Belfast Telegraph

Home Life Weekend

'Move aside Darcy, it's time for women to have a say'

It's a good time for females in TV, says Sally Lindsay, but there's still room for improvement. The Mount Pleasant star chats to Gemma Dunn about sitcom ideas she has on the back-burner.

The sixth series of Mount Pleasant starts on Sky 1 on Tuesday at 9pm.

With five successful series in the bag, you'd assume expectation would ease for Mount Pleasant's sixth run.

But Sally Lindsay - who plays main character Lisa Johnson in the Sky 1 comedy-drama - would prefer not to tempt fate.

"I don't think we ever should [rest on our laurels]," states the 43-year-old.

"Every one [series] always seems better than the last - I know it isn't, people have their favourite - but every one for me is just as exciting, if not more so, because we have more to lose now. So I am less confident, weirdly," she adds of the Manchester-based hit.

Promising more fun, friendship and flirting on the cul-de-sac, viewers can also expect to see Lisa going green - placards and all, much to the dismay of her husband Dan (Daniel Ryan) - this time round. The will-they-won't-they wedding saga between Greg (Adrian Bower) and Tanya (Samantha Womack) rages on; Bradley (Nigel Harman) is back to revive the fire-ravaged Dog And Dart; and Nana (Ellen Thomas) gets introduced to the joys of Tinder.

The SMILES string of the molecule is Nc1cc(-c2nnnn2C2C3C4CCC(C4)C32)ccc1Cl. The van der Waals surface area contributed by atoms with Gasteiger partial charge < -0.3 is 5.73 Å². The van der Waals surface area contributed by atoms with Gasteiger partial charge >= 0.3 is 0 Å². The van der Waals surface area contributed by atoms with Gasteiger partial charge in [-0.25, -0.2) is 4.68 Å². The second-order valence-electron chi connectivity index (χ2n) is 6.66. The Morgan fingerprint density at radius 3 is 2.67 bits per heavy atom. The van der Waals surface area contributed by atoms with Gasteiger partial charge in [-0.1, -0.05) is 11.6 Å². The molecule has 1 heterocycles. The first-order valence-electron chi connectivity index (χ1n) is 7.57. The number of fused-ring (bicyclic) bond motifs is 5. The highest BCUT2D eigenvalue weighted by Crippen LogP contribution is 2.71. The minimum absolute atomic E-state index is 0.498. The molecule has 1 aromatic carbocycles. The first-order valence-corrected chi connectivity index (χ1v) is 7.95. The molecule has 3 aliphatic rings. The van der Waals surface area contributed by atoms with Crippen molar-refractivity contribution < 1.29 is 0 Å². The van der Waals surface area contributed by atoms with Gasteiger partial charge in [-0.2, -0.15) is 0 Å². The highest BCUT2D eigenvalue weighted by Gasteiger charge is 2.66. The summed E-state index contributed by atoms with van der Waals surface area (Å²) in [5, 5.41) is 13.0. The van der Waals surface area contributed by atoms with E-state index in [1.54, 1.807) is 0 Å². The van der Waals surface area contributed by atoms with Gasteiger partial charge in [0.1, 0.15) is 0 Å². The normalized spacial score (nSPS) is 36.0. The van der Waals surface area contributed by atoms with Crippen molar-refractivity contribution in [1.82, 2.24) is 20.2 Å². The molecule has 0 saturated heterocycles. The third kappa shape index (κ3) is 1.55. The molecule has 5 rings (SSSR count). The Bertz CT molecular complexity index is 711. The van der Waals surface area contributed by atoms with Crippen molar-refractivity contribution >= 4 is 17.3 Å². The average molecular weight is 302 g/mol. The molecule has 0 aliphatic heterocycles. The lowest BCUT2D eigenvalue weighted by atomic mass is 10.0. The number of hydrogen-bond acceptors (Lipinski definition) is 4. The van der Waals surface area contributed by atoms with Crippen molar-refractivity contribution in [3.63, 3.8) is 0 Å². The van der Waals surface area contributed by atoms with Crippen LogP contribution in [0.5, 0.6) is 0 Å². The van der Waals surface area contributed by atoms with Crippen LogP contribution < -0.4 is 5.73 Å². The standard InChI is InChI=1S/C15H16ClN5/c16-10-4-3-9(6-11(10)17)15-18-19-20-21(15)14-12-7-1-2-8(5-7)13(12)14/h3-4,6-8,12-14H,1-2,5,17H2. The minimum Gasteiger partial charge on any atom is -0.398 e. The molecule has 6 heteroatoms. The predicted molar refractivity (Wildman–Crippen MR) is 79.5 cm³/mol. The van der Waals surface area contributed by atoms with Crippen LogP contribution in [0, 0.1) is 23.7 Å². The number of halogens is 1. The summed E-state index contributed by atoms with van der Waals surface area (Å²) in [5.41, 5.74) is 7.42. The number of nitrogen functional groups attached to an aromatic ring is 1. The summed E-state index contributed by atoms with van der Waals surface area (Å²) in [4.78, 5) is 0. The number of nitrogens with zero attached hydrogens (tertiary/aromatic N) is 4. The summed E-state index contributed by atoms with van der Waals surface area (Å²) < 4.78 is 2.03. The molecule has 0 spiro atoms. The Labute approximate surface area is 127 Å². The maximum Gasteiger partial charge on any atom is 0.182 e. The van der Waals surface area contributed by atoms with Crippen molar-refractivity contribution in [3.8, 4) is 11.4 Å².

Add newbies Jane (Jo Joyner of EastEnders fame), her daughter Emily and dishy new police officer Ollie Oliver (Jordan Dawes) to the mix, and chaos is practically guaranteed.

"The actors that come in, they're amazing," enthuses Lindsay, who made her mark playing Shelley Unwin in Corrie (she left the soap after five years in 2006). "We wouldn't attract actors like that if the characters didn't have a backstory and they weren't straight into the action.

"[Mount Pleasant] has such a brilliant reputation in the industry, because apart from the social life, which is now famous, the writing is all there. We just have to pick it up and do it."

Which leads her to the frank conclusion: "There's a lot of b******* about comedy being a serious business - it's not. We get the script, we say the lines, we laugh at each other [and go], 'Aren't we all ace?'" she teases. "All the elements and stars have been aligned in Mount Pleasant and we have all these amazing people. It's literally that clear."

Lindsay puts the series' popularity down to the fact the audience can relate to it. "People can see themselves mirrored in a certain way," she says. "When Lisa and Dan nearly split up for a million reasons, the reaction we had in the public was so horrifying," adds the Stockport-born star. "So [this season] we were adamant to have them back together in their old way."

As a mum herself - Lindsay and her husband, drummer Steve White, welcomed twin boys in 2010 - she recognises the strain children can put on a marriage, if you don't set aside the time for each other.